Google is a particularly good example of just how profitable user profiling can be. Its services — like Search, Youtube, Maps and Gmail — are free. You don’t pay a cent for using them. These services are massively expensive to run: Google’s electricity bill alone is more than $100 million a year. You would think that a company that runs very expensive services but doesn’t charge for them would be making losses — but it isn’t. In 2013, Google’s revenue was $60 billion. And their profit was $12 billion. So, if we make a modest estimate that Google has one billion users, every user made 12 dollars of profit for Google last year — without paying a cent.
Frankly, I’d be happy to pay Google $12 a year to use their services without tracking or profiling. Heck, I would be ready to pay $100 a year! But they don’t give me that option. We — the users — are more valuable in the long run by having our data and our actions profiled and saved.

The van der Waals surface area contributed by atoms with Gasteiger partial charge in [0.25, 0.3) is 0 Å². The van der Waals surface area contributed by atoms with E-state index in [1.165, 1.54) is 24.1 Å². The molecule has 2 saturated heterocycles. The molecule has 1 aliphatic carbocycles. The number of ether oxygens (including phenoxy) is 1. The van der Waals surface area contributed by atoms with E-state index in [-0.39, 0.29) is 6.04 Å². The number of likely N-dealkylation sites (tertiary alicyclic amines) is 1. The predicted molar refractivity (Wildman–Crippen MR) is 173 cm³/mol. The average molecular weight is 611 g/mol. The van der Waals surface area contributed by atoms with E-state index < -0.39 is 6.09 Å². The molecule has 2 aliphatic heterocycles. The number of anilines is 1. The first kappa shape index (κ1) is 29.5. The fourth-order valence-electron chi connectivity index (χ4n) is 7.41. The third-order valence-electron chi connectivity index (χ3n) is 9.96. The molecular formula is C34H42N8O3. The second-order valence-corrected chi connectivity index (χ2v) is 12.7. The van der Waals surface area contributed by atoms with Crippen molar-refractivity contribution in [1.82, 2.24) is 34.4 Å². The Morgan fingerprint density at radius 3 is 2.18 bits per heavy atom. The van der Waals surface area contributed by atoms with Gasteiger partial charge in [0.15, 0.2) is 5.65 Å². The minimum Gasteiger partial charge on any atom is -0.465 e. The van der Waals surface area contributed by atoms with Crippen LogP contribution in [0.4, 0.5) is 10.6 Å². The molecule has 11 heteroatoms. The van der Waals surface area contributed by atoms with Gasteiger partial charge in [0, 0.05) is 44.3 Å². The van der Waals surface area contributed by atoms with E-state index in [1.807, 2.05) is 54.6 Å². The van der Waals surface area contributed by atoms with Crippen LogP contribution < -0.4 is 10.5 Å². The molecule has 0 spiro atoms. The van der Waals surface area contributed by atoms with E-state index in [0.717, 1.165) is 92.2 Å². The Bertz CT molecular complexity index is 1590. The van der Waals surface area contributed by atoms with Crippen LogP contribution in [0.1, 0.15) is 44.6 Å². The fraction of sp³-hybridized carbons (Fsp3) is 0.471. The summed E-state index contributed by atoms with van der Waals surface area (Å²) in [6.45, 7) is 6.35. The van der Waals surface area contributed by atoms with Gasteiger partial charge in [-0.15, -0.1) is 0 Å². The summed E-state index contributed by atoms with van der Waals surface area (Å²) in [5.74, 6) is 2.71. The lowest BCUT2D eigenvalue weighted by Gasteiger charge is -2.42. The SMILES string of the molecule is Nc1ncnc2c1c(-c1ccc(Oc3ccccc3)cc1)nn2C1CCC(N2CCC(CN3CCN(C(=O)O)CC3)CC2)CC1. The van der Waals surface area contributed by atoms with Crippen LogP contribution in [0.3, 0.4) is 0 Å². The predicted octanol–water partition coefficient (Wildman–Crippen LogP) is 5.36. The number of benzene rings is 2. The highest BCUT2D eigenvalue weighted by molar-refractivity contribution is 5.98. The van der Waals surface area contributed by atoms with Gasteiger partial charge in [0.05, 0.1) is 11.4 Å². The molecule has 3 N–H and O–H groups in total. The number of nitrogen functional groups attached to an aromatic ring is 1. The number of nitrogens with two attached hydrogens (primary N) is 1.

Of course, Google is a business. And they are doing nothing illegal by profiling us—we volunteer our data to them. And their services are great. But sometimes I wish things would have turned out otherwise and we would have a simple micropayment system to pay for content and services. Now, with the rise of cryptocurrencies, that might eventually become a reality.
• What is your favorite children's book? • What is your dream job? • What was your childhood nickname? • What was the model of your first car? • Who was your favorite singer or band in high school? • Who was your favorite film star or character in school?
Security Question 2:
• What was the first name of your first boss? • In what city did your parents meet? • What was the name of your first pet? • What is the first name of your best friend in high school? • What was the first film you saw in the theater? • What was the first thing you learned to cook?
Security Question 3:
• What is the last name of your favorite elementary school teacher? • Where did you go the first time you flew on a plane? • What is the name of the street where you grew up? • What is the name of the first beach you visited? • What was the first album that you purchased? • What is the name of your favorite sports team?
The problem is painfully obvious — the questions are far too subjective or else are based on easily obtainable information.
What then does one do?